By Sachin Ravikumar
LONDON (Reuters) -Britain will seek to ban conversion therapy targeting lesbian, gay, bisexual and transgender people, cracking down on so-called treatments that claim to change a person's sexual orientation or gender identity.
Culture minister Michelle Donelan said on Tuesday the government would publish draft legislation soon, setting out proposals to ban conversion practices in England and Wales.
"The Bill will protect everyone, including those targeted on the basis of their sexuality, or being transgender," Donelan said in a statement.
Conversion practices, which may include extreme or harmful methods, are aimed at suppressing or preventing a person from being gay or existing as a gender different from the sex recorded at birth. A 2017 national LGBT survey people found that 5% of respondents had been offered conversion therapy and 2% had undergone it, with over half of it done by religious groups.
The British government said in 2021 it would introduce a ban on conversion therapy for LGBT people to prevent "abhorrent practices which can cause mental and physical harm", but later decided the ban would only cover lesbian, gay or bisexual people.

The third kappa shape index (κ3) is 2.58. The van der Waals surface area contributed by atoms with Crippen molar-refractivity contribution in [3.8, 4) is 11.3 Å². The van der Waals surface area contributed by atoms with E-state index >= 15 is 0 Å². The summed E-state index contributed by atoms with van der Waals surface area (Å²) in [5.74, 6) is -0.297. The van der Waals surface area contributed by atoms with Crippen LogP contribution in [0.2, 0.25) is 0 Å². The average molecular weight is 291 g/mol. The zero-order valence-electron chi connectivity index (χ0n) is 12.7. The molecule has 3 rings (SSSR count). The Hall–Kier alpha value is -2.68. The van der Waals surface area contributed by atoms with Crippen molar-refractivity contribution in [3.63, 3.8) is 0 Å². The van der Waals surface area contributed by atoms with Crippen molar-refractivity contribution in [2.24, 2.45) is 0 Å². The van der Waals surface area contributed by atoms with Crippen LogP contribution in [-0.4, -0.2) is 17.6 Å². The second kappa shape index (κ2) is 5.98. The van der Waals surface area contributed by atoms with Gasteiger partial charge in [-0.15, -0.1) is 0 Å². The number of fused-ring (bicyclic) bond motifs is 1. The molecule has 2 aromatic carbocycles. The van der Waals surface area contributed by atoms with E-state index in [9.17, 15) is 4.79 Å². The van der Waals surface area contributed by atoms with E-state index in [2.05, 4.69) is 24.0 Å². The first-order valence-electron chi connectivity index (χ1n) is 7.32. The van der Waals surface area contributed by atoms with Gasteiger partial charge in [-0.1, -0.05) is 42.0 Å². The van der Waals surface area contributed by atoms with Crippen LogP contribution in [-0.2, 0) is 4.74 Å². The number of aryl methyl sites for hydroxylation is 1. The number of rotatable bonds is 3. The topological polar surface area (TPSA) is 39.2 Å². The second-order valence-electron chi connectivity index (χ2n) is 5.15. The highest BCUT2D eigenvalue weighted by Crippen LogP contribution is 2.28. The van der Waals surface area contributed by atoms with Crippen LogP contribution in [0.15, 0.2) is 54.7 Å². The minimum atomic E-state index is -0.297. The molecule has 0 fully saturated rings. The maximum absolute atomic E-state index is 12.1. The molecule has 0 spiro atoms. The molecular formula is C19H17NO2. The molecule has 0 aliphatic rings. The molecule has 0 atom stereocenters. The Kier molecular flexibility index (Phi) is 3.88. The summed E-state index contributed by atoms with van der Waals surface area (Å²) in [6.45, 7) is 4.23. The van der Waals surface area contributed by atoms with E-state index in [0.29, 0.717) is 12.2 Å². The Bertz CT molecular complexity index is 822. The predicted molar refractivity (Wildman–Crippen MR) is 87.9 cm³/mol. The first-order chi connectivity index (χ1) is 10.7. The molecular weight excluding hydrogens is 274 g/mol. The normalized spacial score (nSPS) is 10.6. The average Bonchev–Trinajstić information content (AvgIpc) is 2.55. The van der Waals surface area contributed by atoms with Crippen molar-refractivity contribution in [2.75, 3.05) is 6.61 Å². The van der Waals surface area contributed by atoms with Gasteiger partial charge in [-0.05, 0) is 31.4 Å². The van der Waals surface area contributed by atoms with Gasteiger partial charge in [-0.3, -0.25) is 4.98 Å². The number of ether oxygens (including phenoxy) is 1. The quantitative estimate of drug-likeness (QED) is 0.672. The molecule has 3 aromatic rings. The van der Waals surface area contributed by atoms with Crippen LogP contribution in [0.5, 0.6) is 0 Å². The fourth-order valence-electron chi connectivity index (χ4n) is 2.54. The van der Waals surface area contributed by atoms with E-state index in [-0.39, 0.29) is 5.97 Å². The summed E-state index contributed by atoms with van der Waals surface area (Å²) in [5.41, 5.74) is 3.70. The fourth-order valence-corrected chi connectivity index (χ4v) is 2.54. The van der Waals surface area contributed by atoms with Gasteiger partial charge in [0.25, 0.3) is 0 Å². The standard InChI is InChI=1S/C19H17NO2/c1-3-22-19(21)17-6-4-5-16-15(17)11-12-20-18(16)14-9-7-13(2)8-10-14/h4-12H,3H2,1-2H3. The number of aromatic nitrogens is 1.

Donelan said on Tuesday the draft legislation will aim to cover transgender people as well, and that the government will ask for pre-legislative scrutiny of the bill by a joint committee.
Many campaigners have long called for a ban on conversion therapy, but others have argued that any ban should not outlaw conversations with clinicians or therapists helping people with gender issues.
"The legislation must not, through a lack of clarity, harm the growing number of children and young adults experiencing gender related distress, through inadvertently criminalising or chilling legitimate conversations parents or clinicians may have with their children," Donelan said.
Over two dozen health and counselling groups signed an updated memorandum of understanding last year, agreeing that "conversion therapy, whether in relation to sexual orientation or gender identity, is unethical and potentially harmful."
Separately, Britain said on Monday it would block a bill passed by Scotland's devolved parliament that makes it easier for people to change their legal gender.
(Reporting by Sachin Ravikumar; editing by William James and Bernadette Baum)